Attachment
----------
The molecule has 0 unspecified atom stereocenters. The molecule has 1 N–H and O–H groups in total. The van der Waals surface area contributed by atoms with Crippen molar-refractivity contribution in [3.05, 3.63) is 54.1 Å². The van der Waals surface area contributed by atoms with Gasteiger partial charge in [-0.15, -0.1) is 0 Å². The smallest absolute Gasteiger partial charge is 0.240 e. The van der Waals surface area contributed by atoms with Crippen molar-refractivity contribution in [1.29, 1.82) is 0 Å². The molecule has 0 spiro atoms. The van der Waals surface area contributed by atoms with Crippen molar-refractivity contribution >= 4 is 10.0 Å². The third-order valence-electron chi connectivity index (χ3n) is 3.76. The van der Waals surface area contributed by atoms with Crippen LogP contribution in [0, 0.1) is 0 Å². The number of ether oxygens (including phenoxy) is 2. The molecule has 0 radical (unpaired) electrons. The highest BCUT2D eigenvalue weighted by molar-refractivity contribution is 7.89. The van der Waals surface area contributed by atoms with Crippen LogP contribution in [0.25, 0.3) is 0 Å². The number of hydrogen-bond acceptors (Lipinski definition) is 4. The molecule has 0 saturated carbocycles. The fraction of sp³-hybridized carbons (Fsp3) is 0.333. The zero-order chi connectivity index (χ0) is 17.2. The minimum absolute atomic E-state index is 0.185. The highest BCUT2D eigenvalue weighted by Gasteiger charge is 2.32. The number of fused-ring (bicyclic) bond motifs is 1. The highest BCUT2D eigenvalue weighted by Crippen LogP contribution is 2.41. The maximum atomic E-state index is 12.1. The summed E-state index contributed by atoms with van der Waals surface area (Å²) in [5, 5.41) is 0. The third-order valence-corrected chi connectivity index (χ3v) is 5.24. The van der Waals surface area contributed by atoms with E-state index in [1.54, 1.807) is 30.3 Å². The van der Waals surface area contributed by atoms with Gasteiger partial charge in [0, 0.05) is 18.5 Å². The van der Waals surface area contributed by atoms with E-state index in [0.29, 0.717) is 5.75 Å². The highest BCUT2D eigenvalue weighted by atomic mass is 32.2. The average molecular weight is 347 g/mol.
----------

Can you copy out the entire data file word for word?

The molecule has 0 unspecified atom stereocenters. The molecule has 1 N–H and O–H groups in total. The van der Waals surface area contributed by atoms with Crippen molar-refractivity contribution in [3.05, 3.63) is 54.1 Å². The van der Waals surface area contributed by atoms with Gasteiger partial charge in [-0.15, -0.1) is 0 Å². The smallest absolute Gasteiger partial charge is 0.240 e. The van der Waals surface area contributed by atoms with Crippen molar-refractivity contribution in [1.29, 1.82) is 0 Å². The molecule has 0 spiro atoms. The van der Waals surface area contributed by atoms with Crippen molar-refractivity contribution >= 4 is 10.0 Å². The third-order valence-electron chi connectivity index (χ3n) is 3.76. The van der Waals surface area contributed by atoms with Crippen LogP contribution in [0, 0.1) is 0 Å². The number of ether oxygens (including phenoxy) is 2. The molecule has 0 radical (unpaired) electrons. The highest BCUT2D eigenvalue weighted by molar-refractivity contribution is 7.89. The van der Waals surface area contributed by atoms with Crippen LogP contribution in [0.25, 0.3) is 0 Å². The number of hydrogen-bond acceptors (Lipinski definition) is 4. The molecule has 0 saturated carbocycles. The fraction of sp³-hybridized carbons (Fsp3) is 0.333. The zero-order chi connectivity index (χ0) is 17.2. The minimum absolute atomic E-state index is 0.185. The highest BCUT2D eigenvalue weighted by Gasteiger charge is 2.32. The number of fused-ring (bicyclic) bond motifs is 1. The highest BCUT2D eigenvalue weighted by Crippen LogP contribution is 2.41. The maximum atomic E-state index is 12.1. The summed E-state index contributed by atoms with van der Waals surface area (Å²) in [5, 5.41) is 0. The third-order valence-corrected chi connectivity index (χ3v) is 5.24. The van der Waals surface area contributed by atoms with E-state index in [1.54, 1.807) is 30.3 Å². The van der Waals surface area contributed by atoms with Gasteiger partial charge in [0, 0.05) is 18.5 Å². The van der Waals surface area contributed by atoms with E-state index in [0.29, 0.717) is 5.75 Å². The highest BCUT2D eigenvalue weighted by atomic mass is 32.2. The average molecular weight is 347 g/mol.